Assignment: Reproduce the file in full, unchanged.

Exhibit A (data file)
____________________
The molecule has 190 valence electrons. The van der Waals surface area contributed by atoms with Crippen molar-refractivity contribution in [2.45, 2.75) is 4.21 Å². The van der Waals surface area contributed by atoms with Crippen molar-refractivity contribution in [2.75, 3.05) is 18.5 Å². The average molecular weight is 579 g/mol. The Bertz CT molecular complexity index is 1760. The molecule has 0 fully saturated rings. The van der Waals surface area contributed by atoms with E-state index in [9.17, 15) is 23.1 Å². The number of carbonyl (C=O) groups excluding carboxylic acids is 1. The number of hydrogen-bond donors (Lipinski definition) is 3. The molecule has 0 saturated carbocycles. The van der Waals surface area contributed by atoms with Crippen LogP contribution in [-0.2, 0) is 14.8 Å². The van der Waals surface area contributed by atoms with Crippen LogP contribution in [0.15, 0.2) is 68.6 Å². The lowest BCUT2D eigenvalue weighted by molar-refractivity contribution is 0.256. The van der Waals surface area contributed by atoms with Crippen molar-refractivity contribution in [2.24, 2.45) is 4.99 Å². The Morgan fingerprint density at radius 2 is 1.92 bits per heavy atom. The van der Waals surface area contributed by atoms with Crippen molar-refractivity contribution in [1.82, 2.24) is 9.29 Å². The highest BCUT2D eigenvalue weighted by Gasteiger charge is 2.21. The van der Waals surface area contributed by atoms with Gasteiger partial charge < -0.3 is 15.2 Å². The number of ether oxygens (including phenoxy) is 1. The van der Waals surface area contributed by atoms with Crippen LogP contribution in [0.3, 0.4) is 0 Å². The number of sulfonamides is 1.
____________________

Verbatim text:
The molecule has 190 valence electrons. The van der Waals surface area contributed by atoms with Crippen molar-refractivity contribution in [2.45, 2.75) is 4.21 Å². The van der Waals surface area contributed by atoms with Crippen molar-refractivity contribution in [2.75, 3.05) is 18.5 Å². The average molecular weight is 579 g/mol. The Bertz CT molecular complexity index is 1760. The molecule has 0 fully saturated rings. The van der Waals surface area contributed by atoms with E-state index in [9.17, 15) is 23.1 Å². The number of carbonyl (C=O) groups excluding carboxylic acids is 1. The number of hydrogen-bond donors (Lipinski definition) is 3. The molecule has 0 saturated carbocycles. The van der Waals surface area contributed by atoms with Crippen LogP contribution in [-0.2, 0) is 14.8 Å². The van der Waals surface area contributed by atoms with Crippen LogP contribution in [0.15, 0.2) is 68.6 Å². The lowest BCUT2D eigenvalue weighted by molar-refractivity contribution is 0.256. The van der Waals surface area contributed by atoms with Crippen molar-refractivity contribution in [2.24, 2.45) is 4.99 Å². The Morgan fingerprint density at radius 2 is 1.92 bits per heavy atom. The van der Waals surface area contributed by atoms with Crippen molar-refractivity contribution in [1.82, 2.24) is 9.29 Å². The highest BCUT2D eigenvalue weighted by Gasteiger charge is 2.21. The van der Waals surface area contributed by atoms with Gasteiger partial charge < -0.3 is 15.2 Å². The number of ether oxygens (including phenoxy) is 1. The van der Waals surface area contributed by atoms with Crippen LogP contribution in [0.3, 0.4) is 0 Å². The number of sulfonamides is 1.